No matter, even if they managed to consolidate their organizations, combine their resources and coordinate their efforts, these minority opposition groups hardly threaten to replace their common rival. For President Lungu, whose time, energy and attention are occupied by such pressing national issues as climate change and national debts, those vying to remove him from office are a distraction at best. The national development agenda has been and will remain a State House priority.
Under his management of national affairs, he has re-organised the Ministry of Finance with the appointment of Dr. Bwalya Ng’andu as minister, a move widely credited with restoring stability to and global confidence in the financial sector.
And President Lungu’s decisive action against Vedanta, the abusive majority owner of Konkola Copper Mines (KCM), the country’s largest, has won him hearts of many in the Copperbelt.
Today, even amidst liquidation proceedings, management of KCM has stabilized the mining sector on the Copperbelt. And when new owners are identified, one of the country’s largest sources of revenue will be on track to significantly contributing to the GDP.
But even such objectively positive moves as this have been targets of the opposition, such as Roan MP Chishimba Kambwili who’d previously attempted to capitalize on the disgruntled elements that were taking advantage of Vedanta’s delinquency.
And when President Lungu’s prudence shone through in his State of the Nation address, where he made the politically costly decision to address the effects of climate change on the country, his entrenched opponents shielded their eyes, covered their ears and opened their mouths.
This is despite the fact that climate change poses a greater threat to Zambia (and its neighbors in Southern Africa) than perhaps anywhere else on Earth. The challenges this global phenomenon presents to the country are lost on no one, but the opposition would rather fight Mr. Lungu at every step rather than admit he’s correct. It’s now been several months since this pivot toward climate action and they’ve yet to budge, even as hydropower facilities sputter and food supplies dwindle.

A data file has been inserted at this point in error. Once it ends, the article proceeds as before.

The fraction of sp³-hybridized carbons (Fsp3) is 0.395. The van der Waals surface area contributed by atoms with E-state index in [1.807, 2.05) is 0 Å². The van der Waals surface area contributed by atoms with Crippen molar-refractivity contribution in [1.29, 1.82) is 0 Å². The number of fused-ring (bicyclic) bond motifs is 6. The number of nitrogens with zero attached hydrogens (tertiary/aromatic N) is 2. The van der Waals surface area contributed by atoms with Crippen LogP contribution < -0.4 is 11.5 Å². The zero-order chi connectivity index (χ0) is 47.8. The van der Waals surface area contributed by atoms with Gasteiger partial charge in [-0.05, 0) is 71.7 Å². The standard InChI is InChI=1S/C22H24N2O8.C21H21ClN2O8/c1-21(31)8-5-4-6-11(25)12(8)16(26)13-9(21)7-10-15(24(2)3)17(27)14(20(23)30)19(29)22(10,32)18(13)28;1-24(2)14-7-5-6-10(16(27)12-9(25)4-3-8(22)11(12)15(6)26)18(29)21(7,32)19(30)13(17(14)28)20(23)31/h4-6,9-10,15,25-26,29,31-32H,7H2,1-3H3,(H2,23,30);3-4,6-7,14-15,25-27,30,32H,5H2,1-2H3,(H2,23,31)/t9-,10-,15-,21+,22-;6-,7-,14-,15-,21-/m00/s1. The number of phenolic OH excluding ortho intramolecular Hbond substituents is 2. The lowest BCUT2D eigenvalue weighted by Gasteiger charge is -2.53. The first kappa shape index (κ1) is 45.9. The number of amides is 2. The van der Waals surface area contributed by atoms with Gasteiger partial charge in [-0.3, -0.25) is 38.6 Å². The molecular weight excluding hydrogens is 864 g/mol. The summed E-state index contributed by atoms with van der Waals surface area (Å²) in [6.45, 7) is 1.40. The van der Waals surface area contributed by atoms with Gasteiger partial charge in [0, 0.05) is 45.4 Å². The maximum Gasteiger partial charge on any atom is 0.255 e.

And on anti-corruption, President Lungu has further re-organized the Anti-Corruption Commission (ACC) to streamline operations. His action has divorced the ACC from an institution that became known as an agency used by politicians to settle political scores. In short, the initiative is helping the institution win back the lost confidence. But true to form, his opponents have yet to commend, let alone recognize this progress.
And on the issue of attracting greater international investment, the Head of State has recently returned from official visits to India and Japan, two of the world’s largest and most promising economies, with dozens of new agreements and memoranda of understanding in hand. Here, too, the president became the target of irreverent criticism.
Thanks to international co-operations and agreements, visitors to Zambia are witnessing grand scale construction with cities and townships receiving major upgrades. The road networks in Lusaka, Kitwe, Ndola, Chingola and Livingstone are a marvel to ride on, but avowed members of the opposition claim they see only broken pavement and potholes.
So how, then, might President Lungu and his Patriotic Front earn the favor of his political adversaries? The answers to such questions are not so obvious. Though I would venture that their dual compulsion to fight and reluctance to cooperate will ultimately be their undoing. But that remains to be seen. In the meantime, however, perhaps the best course of action for President Lungu would be to carry on as he has been, and provide still more evidence, still more proof to the opposition and the electorate that his leadership is what the country needs to move forward.